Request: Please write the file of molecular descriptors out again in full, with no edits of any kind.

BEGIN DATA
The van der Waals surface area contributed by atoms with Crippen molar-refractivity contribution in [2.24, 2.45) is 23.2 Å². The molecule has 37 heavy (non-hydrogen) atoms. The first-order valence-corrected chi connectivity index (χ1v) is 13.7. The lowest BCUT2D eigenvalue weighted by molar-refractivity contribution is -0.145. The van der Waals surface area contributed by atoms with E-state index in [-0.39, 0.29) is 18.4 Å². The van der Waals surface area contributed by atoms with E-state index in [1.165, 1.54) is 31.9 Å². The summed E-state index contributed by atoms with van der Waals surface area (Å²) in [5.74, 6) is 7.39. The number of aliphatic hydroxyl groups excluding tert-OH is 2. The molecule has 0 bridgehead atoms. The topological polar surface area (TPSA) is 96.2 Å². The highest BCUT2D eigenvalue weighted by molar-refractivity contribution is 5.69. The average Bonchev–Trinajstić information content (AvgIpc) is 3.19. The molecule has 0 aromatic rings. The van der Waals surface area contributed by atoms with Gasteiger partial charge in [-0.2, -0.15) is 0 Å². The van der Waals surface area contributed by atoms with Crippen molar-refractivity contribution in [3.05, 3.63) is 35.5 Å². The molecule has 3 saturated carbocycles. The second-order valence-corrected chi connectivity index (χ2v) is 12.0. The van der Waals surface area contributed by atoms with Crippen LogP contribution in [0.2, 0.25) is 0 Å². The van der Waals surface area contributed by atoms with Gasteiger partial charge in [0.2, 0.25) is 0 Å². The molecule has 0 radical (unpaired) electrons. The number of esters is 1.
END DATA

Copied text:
The van der Waals surface area contributed by atoms with Crippen molar-refractivity contribution in [2.24, 2.45) is 23.2 Å². The molecule has 37 heavy (non-hydrogen) atoms. The first-order valence-corrected chi connectivity index (χ1v) is 13.7. The lowest BCUT2D eigenvalue weighted by molar-refractivity contribution is -0.145. The van der Waals surface area contributed by atoms with E-state index in [-0.39, 0.29) is 18.4 Å². The van der Waals surface area contributed by atoms with E-state index in [1.165, 1.54) is 31.9 Å². The summed E-state index contributed by atoms with van der Waals surface area (Å²) in [5.74, 6) is 7.39. The number of aliphatic hydroxyl groups excluding tert-OH is 2. The molecule has 0 bridgehead atoms. The topological polar surface area (TPSA) is 96.2 Å². The highest BCUT2D eigenvalue weighted by molar-refractivity contribution is 5.69. The average Bonchev–Trinajstić information content (AvgIpc) is 3.19. The molecule has 0 aromatic rings. The van der Waals surface area contributed by atoms with Gasteiger partial charge in [-0.2, -0.15) is 0 Å². The van der Waals surface area contributed by atoms with Crippen molar-refractivity contribution in [3.05, 3.63) is 35.5 Å². The molecule has 3 saturated carbocycles. The second-order valence-corrected chi connectivity index (χ2v) is 12.0. The van der Waals surface area contributed by atoms with Crippen LogP contribution in [0.2, 0.25) is 0 Å². The van der Waals surface area contributed by atoms with Gasteiger partial charge in [0.2, 0.25) is 0 Å². The molecule has 0 radical (unpaired) electrons. The number of esters is 1.